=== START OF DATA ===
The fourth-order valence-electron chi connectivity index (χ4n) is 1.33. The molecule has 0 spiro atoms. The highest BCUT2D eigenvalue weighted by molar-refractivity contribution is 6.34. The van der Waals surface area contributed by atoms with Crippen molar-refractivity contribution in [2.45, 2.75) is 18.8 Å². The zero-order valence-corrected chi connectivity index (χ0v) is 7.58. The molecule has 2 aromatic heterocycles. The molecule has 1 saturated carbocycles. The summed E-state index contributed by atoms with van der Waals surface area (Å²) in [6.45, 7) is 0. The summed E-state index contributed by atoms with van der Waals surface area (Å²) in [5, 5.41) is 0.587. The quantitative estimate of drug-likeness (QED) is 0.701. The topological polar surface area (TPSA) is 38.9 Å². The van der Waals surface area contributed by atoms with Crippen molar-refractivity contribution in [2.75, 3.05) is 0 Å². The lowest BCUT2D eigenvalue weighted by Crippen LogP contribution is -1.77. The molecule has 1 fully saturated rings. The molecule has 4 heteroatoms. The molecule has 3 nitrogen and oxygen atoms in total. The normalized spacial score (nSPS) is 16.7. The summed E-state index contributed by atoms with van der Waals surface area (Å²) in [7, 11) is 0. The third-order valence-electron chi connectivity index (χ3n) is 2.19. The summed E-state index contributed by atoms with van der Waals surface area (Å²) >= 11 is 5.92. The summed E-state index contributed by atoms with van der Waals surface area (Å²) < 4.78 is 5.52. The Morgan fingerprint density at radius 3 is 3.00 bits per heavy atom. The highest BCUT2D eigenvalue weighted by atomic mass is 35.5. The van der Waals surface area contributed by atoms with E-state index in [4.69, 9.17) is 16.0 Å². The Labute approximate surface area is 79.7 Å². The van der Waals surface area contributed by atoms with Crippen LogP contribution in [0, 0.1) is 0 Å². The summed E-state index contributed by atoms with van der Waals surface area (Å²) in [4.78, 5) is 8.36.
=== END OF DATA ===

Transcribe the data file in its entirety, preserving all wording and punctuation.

The fourth-order valence-electron chi connectivity index (χ4n) is 1.33. The molecule has 0 spiro atoms. The highest BCUT2D eigenvalue weighted by molar-refractivity contribution is 6.34. The van der Waals surface area contributed by atoms with Crippen molar-refractivity contribution in [2.45, 2.75) is 18.8 Å². The zero-order valence-corrected chi connectivity index (χ0v) is 7.58. The molecule has 2 aromatic heterocycles. The molecule has 1 saturated carbocycles. The summed E-state index contributed by atoms with van der Waals surface area (Å²) in [6.45, 7) is 0. The summed E-state index contributed by atoms with van der Waals surface area (Å²) in [5, 5.41) is 0.587. The quantitative estimate of drug-likeness (QED) is 0.701. The topological polar surface area (TPSA) is 38.9 Å². The van der Waals surface area contributed by atoms with Crippen molar-refractivity contribution in [2.75, 3.05) is 0 Å². The lowest BCUT2D eigenvalue weighted by Crippen LogP contribution is -1.77. The molecule has 1 fully saturated rings. The molecule has 4 heteroatoms. The molecule has 3 nitrogen and oxygen atoms in total. The normalized spacial score (nSPS) is 16.7. The summed E-state index contributed by atoms with van der Waals surface area (Å²) in [7, 11) is 0. The third-order valence-electron chi connectivity index (χ3n) is 2.19. The summed E-state index contributed by atoms with van der Waals surface area (Å²) >= 11 is 5.92. The summed E-state index contributed by atoms with van der Waals surface area (Å²) < 4.78 is 5.52. The Morgan fingerprint density at radius 3 is 3.00 bits per heavy atom. The highest BCUT2D eigenvalue weighted by atomic mass is 35.5. The van der Waals surface area contributed by atoms with E-state index in [4.69, 9.17) is 16.0 Å². The Labute approximate surface area is 79.7 Å². The van der Waals surface area contributed by atoms with Crippen LogP contribution in [0, 0.1) is 0 Å². The summed E-state index contributed by atoms with van der Waals surface area (Å²) in [4.78, 5) is 8.36.